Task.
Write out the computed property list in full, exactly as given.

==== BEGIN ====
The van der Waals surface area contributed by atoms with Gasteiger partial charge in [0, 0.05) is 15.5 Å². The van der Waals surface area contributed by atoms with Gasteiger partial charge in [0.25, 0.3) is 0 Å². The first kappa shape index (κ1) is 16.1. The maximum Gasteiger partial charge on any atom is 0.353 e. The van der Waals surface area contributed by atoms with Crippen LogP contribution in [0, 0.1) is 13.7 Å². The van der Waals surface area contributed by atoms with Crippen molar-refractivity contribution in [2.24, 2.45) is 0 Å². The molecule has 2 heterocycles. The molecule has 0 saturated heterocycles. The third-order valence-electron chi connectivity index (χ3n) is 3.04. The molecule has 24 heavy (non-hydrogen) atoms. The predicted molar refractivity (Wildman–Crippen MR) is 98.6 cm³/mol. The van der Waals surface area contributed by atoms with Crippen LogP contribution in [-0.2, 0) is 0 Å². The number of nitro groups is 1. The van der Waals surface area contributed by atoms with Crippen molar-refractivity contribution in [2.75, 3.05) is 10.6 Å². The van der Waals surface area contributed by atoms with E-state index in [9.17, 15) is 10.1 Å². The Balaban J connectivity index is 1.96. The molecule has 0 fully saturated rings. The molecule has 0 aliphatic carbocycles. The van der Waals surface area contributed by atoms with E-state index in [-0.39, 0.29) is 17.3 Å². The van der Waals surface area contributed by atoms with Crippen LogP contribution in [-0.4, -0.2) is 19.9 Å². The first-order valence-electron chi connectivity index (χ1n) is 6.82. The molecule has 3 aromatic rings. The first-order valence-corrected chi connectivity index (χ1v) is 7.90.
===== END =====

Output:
The van der Waals surface area contributed by atoms with Gasteiger partial charge in [0, 0.05) is 15.5 Å². The van der Waals surface area contributed by atoms with Gasteiger partial charge in [0.25, 0.3) is 0 Å². The first kappa shape index (κ1) is 16.1. The maximum Gasteiger partial charge on any atom is 0.353 e. The van der Waals surface area contributed by atoms with Crippen LogP contribution in [0, 0.1) is 13.7 Å². The van der Waals surface area contributed by atoms with Crippen molar-refractivity contribution in [2.24, 2.45) is 0 Å². The molecule has 2 heterocycles. The molecule has 0 saturated heterocycles. The third-order valence-electron chi connectivity index (χ3n) is 3.04. The molecule has 24 heavy (non-hydrogen) atoms. The predicted molar refractivity (Wildman–Crippen MR) is 98.6 cm³/mol. The van der Waals surface area contributed by atoms with Crippen LogP contribution in [-0.2, 0) is 0 Å². The number of nitro groups is 1. The van der Waals surface area contributed by atoms with Crippen molar-refractivity contribution in [2.75, 3.05) is 10.6 Å². The van der Waals surface area contributed by atoms with E-state index in [9.17, 15) is 10.1 Å². The Balaban J connectivity index is 1.96. The molecule has 0 fully saturated rings. The molecule has 0 aliphatic carbocycles. The van der Waals surface area contributed by atoms with E-state index in [-0.39, 0.29) is 17.3 Å². The van der Waals surface area contributed by atoms with Crippen LogP contribution in [-0.4, -0.2) is 19.9 Å². The first-order valence-electron chi connectivity index (χ1n) is 6.82. The molecule has 3 aromatic rings. The first-order valence-corrected chi connectivity index (χ1v) is 7.90.